January 20, 2020, by Lisa Chin

A postgraduate toss to a prosperous new year

Ready to ring in the Year of the Rat?

It seems like it for our postgraduates as we hosted them to an early Chinese New Year luncheon on Wednesday 15 January 2020.

Chinese New Year comes a little too early this year so it feels like huh, we just celebrated Christmas and New Year, like a few weeks ago! Soon after we packed away the winterish Christmas decorations, we swiftly put up the brilliant red lanterns and blooming plum blossoms.

Also known as the Lunar New Year or simply, Spring Festival, Chinese New Year falls on 25 & 26 January 2020 and we just have less than a week left to go!

Yee Sang is a must!

A Chinese New Year special, Yee Sang, Yu Sheng or Prosperity Toss – however you choose to call it, took centre stage at the celebratory luncheon.

As always, we prepared Yee Sang for our postgraduates to lou sang/lo hei (prosperity toss) as a traditional way to bring good luck and fortune in the coming year.

The dish, which is essentially a salad, symbolises good luck, prosperity, happiness and auspiciousness in general.

The postgraduates gathered around the table and cheered as they tossed the dish. They were joined by Deepa Kumari Veerasingam, Head of Graduate School. Before the toss, Deepa welcomed and thanked the postgraduates for their presence at the celebratory luncheon. The postgraduates were then treated with an array of local Chinese dishes.

Did you know? 

Yee Sang was declared a Malaysian heritage food by the Malaysian Department of National Heritage. Historians say it was created at a restaurant in Seremban in the 1940s, which served the salad during Chinese New Year celebrations.

Say what?

For our international postgraduates, if you do not know any Chinese New Year greeting, here are some basic ones for you to learn, in time for you to use them during this Chinese New Year!

In Mandarin, they say gong xi fa cai (恭喜发财), wishing you a prosperous New Year. In Cantonese, it is gong hey fat choi. Still, if you wish someone xin nian kuai le (新年快乐), literally Happy New Year, that is perfectly fine, too.

So here, we would like to wish all 新年快乐, 恭喜发财!

Tell us the most frequent question you’ve get from your relatives during Chinese New Year

There are so many delightful aspects to Chinese New Year whether you are celebrating or not. Last year, we asked about your favourite Chinese New Year moment.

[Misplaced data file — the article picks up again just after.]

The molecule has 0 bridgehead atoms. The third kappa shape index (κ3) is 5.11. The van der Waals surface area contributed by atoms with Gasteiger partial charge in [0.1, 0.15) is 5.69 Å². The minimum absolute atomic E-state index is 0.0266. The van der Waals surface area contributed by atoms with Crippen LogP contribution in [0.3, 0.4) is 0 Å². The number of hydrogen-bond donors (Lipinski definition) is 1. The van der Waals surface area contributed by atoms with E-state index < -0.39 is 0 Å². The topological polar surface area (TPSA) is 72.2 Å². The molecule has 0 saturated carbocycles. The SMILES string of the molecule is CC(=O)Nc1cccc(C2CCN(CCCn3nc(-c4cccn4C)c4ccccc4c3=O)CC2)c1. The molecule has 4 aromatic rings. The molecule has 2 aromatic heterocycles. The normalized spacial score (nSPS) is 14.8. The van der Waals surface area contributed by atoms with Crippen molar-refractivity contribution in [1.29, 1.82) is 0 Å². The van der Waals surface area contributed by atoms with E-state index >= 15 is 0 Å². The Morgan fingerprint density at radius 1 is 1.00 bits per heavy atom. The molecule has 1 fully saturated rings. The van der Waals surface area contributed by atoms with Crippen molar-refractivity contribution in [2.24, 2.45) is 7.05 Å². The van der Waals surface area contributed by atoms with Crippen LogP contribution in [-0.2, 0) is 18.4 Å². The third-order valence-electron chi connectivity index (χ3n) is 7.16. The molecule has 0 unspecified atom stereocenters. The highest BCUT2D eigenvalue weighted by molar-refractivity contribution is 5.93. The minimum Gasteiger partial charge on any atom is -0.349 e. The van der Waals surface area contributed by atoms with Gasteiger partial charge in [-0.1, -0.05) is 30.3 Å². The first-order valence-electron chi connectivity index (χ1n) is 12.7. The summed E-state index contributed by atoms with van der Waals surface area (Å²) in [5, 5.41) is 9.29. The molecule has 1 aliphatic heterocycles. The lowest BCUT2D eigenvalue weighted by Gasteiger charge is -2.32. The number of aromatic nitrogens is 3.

Differently this year, we would like to find out what is the most frequent inquisition you would get from your relatives during Chinese New Year.

There is no better time to catch up with your relatives and friends besides Chinese New Year. While the festivities can be fun, it can also be somewhat stressful. It is when elders act upon their heavenly mandate to ask you the most personal and uncomfortable questions.

These questions are always asked in a very typical local style, with our very own rojak (mixed) language, the Malaysian pidgin.

“Still single ah?”, “When you want to kahwin (getting married)?”, “When you want to have baby?”, “Why so fat lah?!”, “Why so kurus (skinny)?”, “How much you earn ah?”, “Old liao still study ah?”, etc.

So let us know what is the question that you would get the most during Chinese New Year, please email it to graduateschool.nottingham.edu.my. We would like to feature it on our postgraduate blog and social media platform.

No doubt, some of the questions that your inquisitive aunties and uncles are bound to ask during the festivities can make you feel unpleasant. While you may be tempted to hit back with a witty counter remark (or avoid them altogether), it helps to put things into perspective and realise that your relatives probably do not mean any ill will. Most of the time, they care, and that is why they asked. So simply remember that your relatives mean well and handle every inquiry as you would the crisp on your pineapple tarts – lightly and sweetly.

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